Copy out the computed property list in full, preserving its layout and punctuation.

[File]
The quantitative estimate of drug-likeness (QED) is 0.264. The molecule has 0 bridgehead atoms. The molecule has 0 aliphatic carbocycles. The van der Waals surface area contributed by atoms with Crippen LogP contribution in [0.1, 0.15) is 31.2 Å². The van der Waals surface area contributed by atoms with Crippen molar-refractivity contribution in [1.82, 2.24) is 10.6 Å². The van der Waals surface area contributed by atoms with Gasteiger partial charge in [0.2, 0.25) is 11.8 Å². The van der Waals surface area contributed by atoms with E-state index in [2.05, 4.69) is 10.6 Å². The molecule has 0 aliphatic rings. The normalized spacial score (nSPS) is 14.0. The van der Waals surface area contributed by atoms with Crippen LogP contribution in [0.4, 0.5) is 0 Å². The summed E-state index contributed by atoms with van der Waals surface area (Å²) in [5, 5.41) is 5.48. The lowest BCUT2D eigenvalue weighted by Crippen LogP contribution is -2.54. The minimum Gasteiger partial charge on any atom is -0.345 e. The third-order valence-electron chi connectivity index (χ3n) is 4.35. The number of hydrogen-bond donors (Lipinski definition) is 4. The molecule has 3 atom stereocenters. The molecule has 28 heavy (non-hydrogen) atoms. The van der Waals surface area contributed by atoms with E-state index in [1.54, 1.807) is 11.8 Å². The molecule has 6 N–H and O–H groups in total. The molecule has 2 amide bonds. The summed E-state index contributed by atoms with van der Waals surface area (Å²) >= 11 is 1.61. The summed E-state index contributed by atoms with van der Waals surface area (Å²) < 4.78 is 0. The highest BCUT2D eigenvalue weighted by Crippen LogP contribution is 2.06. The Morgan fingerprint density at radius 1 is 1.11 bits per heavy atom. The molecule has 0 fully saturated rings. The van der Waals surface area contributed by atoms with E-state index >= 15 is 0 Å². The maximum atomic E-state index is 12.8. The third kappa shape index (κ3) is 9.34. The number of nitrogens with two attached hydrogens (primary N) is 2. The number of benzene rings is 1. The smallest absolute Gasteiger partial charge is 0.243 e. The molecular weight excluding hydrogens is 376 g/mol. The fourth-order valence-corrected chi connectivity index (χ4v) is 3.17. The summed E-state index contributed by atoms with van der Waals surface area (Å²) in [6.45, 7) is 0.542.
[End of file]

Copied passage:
The quantitative estimate of drug-likeness (QED) is 0.264. The molecule has 0 bridgehead atoms. The molecule has 0 aliphatic carbocycles. The van der Waals surface area contributed by atoms with Crippen LogP contribution in [0.1, 0.15) is 31.2 Å². The van der Waals surface area contributed by atoms with Crippen molar-refractivity contribution in [1.82, 2.24) is 10.6 Å². The van der Waals surface area contributed by atoms with Gasteiger partial charge in [0.2, 0.25) is 11.8 Å². The van der Waals surface area contributed by atoms with E-state index in [2.05, 4.69) is 10.6 Å². The molecule has 0 aliphatic rings. The normalized spacial score (nSPS) is 14.0. The van der Waals surface area contributed by atoms with Crippen LogP contribution in [0.4, 0.5) is 0 Å². The summed E-state index contributed by atoms with van der Waals surface area (Å²) in [5, 5.41) is 5.48. The lowest BCUT2D eigenvalue weighted by Crippen LogP contribution is -2.54. The minimum Gasteiger partial charge on any atom is -0.345 e. The third-order valence-electron chi connectivity index (χ3n) is 4.35. The number of hydrogen-bond donors (Lipinski definition) is 4. The molecule has 3 atom stereocenters. The molecule has 28 heavy (non-hydrogen) atoms. The van der Waals surface area contributed by atoms with E-state index in [1.54, 1.807) is 11.8 Å². The molecule has 6 N–H and O–H groups in total. The molecule has 2 amide bonds. The summed E-state index contributed by atoms with van der Waals surface area (Å²) >= 11 is 1.61. The summed E-state index contributed by atoms with van der Waals surface area (Å²) < 4.78 is 0. The highest BCUT2D eigenvalue weighted by Crippen LogP contribution is 2.06. The Morgan fingerprint density at radius 1 is 1.11 bits per heavy atom. The molecule has 0 fully saturated rings. The van der Waals surface area contributed by atoms with E-state index >= 15 is 0 Å². The maximum atomic E-state index is 12.8. The third kappa shape index (κ3) is 9.34. The number of nitrogens with two attached hydrogens (primary N) is 2. The number of benzene rings is 1. The smallest absolute Gasteiger partial charge is 0.243 e. The molecular weight excluding hydrogens is 376 g/mol. The fourth-order valence-corrected chi connectivity index (χ4v) is 3.17. The summed E-state index contributed by atoms with van der Waals surface area (Å²) in [6.45, 7) is 0.542.